Just the Facts, Ma’am — Fact Check Added to Google Search and News

Facts from Google

Just the facts, ma’am.

Facts are important. Most of us can agree on that.

And it’s a fact of the world today that real facts can be hard to come by – or at least hard to identify and verify.

Google has entered the ‘fact fray’ by adding fact check information to its search feature.

From the Google Blog…

Here’s how they describe their rationale for doing this:

Google was built to help people find useful information by surfacing the great content that publishers and sites create. This access to high quality information is what drives people to use the web and for contributors to continue to engage and invest in it.

However, with thousands of new articles published online every minute of every day, the amount of content confronting people online can be overwhelming.  And unfortunately, not all of it is factual or true, making it hard for people to distinguish fact from fiction.

Now, when you enter a Google search, some of your results may include publisher fact checks. They will indicate whether the so-called facts are, according to the publisher’s check, true, false, partly true, etc.

Google Fact Check Getting Off the Ground

This fact check data isn’t going to be available for every search you do. Also, it’s important to know that these checks are not created by Google. They are offered by other, independent fact-checking organizations which now number 115.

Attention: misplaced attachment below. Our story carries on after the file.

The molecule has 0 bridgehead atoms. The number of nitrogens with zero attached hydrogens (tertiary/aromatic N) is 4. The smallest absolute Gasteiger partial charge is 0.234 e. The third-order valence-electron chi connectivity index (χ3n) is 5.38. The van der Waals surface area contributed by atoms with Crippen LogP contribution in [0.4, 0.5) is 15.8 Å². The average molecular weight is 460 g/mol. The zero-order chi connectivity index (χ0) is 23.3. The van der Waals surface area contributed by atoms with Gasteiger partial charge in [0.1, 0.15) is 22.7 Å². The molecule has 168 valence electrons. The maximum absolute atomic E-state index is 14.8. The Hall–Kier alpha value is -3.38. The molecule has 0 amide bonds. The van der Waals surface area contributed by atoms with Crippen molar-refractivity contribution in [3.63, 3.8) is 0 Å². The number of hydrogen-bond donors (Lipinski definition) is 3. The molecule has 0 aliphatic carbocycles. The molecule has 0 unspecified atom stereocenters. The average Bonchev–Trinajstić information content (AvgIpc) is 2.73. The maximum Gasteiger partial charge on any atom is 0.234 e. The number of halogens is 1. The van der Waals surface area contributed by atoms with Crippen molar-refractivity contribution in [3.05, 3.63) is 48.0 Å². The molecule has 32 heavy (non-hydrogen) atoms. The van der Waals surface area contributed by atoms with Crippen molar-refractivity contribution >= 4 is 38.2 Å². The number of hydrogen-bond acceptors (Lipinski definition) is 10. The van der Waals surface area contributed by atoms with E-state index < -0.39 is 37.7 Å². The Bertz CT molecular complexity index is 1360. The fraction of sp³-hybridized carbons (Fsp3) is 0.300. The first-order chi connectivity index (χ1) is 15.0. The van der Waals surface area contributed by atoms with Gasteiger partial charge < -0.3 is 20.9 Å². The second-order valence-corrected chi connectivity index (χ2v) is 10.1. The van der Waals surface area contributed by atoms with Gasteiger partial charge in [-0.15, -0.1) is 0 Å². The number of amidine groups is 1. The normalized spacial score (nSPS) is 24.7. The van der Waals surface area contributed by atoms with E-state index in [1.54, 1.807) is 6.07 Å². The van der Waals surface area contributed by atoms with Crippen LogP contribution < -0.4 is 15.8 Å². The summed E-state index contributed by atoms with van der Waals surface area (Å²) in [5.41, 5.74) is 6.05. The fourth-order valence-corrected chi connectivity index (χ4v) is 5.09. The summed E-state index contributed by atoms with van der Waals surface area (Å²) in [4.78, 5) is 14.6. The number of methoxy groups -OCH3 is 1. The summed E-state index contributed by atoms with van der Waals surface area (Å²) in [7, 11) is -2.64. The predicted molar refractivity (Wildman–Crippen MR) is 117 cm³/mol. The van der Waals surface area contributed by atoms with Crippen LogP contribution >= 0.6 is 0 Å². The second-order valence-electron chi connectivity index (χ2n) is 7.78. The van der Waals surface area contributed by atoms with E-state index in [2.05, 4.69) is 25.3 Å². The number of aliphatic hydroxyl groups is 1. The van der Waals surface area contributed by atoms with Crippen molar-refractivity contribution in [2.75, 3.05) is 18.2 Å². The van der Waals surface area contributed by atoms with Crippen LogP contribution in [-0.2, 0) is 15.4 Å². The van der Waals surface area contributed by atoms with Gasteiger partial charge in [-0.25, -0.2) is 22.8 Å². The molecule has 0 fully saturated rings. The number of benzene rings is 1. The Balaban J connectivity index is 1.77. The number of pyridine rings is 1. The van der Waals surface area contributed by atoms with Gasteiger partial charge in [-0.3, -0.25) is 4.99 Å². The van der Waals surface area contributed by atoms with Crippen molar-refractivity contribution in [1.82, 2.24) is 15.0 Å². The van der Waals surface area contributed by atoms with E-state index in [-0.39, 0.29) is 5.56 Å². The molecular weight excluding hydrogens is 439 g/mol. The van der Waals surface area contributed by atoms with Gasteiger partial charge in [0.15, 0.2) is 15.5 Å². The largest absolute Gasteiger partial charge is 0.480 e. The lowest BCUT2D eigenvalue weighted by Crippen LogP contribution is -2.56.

So, it’s quite possible that different checkers may come to different conclusions about facts presented. Regarding this phenomenon, Google notes:

Even though differing conclusions may be presented, we think it’s still helpful for people to understand the degree of consensus around a particular claim and have clear information on which sources agree. As we make fact checks more visible in Search results, we believe people will have an easier time reviewing and assessing these fact checks, and making their own informed opinions.

I agree. When it comes to getting to the bottom of claims being presented on the internet, my feeling is that the more information available, the better.

What if You Disagree?

When fact check data is displayed by Google, readers do have the ability to give feedback on this information. Just click the “Feedback” link under the result that you wish to give feedback about.

Want to Test This for Yourself?

Search Google for “27 million people enslaved” for example. When you do, you’ll see a fact-check box telling you that PolitiFact says that Senator Bob Corker’s claim that 27 million people are trapped in modern slavery is “mostly true.”

If you look under News results for this search term, you’ll see a “Fact Check” option next to the stories. This offers you more in-depth information.

I invite you to keep an eye out for this additional data in your search results. It certainly seems a good addition to me.

Speaking of facts…

So, do you know how much time you spend on your daily tasks? Or do you feel like you ‘lose’ time, and you have no idea where it’s going?

Well, my Five-Column Time Estimation Template gives you a flexible and practical format for working with time estimates and sharpening your time-planning skills. It’ll help you:

  • See where you under or over-estimate your time;
  • Notice patterns and start addressing them.

Click this link to our Time Resources page, and get started today.

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